Putting people first in humanitarian operations

Ground Truth Solutions

We help aid providers understand the views of people affected by crisis in order to increase accountability and improve programme quality.

We offer feedback solutions for:

Une réponse humanitaire redevable au Tchad

Ulrich joined the team in July 2018 as a statistical analyst. He is responsible for processing feedback data as it comes in from Ground Truth Solutions’ many projects around the world.


Tools for localisation: steady flow of humanitarian aid coupled with knowhow to use it

With the debate grinding on about how to give local and national humanitarian actors more funding and a bigger role, we wanted to discover what’s working and what’s not in their relations with the international intermediary organisations that provide them funds and marching orders.


Field perspectives on the Grand Bargain

The OECD secretariat commissioned Ground Truth Solutions to track first-hand how people affected by humanitarian crises – as well as field staff implementing humanitarian programmes – perceive the reforms spelled out in the Grand Bargain.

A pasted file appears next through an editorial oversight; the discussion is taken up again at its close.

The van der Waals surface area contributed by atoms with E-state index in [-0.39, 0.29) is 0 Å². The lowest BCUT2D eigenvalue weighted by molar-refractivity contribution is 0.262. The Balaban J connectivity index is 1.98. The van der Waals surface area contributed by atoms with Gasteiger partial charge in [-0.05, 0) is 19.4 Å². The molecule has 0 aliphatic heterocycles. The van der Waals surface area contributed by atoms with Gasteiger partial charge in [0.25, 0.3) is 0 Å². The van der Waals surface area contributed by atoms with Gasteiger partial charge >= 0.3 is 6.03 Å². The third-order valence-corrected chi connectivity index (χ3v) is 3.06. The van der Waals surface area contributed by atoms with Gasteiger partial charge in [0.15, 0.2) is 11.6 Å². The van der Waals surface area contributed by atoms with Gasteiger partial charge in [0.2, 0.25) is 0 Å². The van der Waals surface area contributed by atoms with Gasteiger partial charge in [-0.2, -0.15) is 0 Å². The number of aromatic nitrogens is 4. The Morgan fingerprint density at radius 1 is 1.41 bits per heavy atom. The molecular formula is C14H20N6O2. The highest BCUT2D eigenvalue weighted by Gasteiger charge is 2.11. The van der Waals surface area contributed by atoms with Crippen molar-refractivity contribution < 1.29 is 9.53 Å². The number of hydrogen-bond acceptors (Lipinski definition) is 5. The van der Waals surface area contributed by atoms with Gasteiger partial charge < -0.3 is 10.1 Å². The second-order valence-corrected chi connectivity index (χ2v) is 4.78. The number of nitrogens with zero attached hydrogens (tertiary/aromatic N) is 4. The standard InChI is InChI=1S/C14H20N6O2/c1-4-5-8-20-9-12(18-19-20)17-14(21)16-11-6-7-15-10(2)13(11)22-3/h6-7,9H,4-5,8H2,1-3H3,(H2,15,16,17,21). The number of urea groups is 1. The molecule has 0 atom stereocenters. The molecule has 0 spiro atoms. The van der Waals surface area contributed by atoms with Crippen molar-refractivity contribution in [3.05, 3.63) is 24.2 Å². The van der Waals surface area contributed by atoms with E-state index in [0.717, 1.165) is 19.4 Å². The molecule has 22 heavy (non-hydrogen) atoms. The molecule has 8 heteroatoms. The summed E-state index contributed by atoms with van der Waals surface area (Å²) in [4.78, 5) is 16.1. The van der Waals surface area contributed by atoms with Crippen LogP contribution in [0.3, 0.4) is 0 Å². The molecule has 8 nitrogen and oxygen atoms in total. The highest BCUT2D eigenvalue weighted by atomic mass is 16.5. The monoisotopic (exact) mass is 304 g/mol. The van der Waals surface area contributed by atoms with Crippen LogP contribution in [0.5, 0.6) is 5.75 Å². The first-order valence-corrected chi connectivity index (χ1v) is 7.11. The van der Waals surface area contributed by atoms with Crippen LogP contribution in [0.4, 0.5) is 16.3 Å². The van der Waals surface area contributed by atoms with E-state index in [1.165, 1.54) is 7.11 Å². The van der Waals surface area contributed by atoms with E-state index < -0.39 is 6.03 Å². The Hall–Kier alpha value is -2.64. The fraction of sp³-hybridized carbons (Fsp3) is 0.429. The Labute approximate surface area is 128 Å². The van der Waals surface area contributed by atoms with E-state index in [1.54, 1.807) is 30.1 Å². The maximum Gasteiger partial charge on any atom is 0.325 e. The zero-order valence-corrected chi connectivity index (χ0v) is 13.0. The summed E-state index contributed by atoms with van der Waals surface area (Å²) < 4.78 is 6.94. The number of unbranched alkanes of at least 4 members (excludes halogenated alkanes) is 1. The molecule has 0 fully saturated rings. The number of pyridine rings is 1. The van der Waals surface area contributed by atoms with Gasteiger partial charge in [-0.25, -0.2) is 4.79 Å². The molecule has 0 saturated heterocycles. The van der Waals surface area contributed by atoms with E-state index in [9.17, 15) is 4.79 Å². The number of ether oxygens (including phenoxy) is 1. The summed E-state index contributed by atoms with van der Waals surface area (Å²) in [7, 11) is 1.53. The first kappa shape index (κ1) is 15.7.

Community engagement in the South Pacific

The overarching aim of this one-year project is to assist local and regional organisations in Fiji and Vanuatu to effectively communicate with communities and engage with them more efficiently by ensuring that feedback is central to preparedness measures and response programming.


Can cash transfers unleash the participation revolution?

Cash transfers and community participation are often twinned as the load bearing pillars of humanitarian reform. But is cash the participation driver it is cracked up to be? Progress towards the Participation Revolution, a goal of the Grand Bargain struck at the 2016 World Humanitarian Summit, is modest.


When humanitarian trust is lost

The Oxfam scandal over allegations of sexual exploitation by its staff in Haiti demonstrates the importance of listening to how people hit by crisis view aid and those who provide it. But is the sector doing enough to allow truly independent feedback?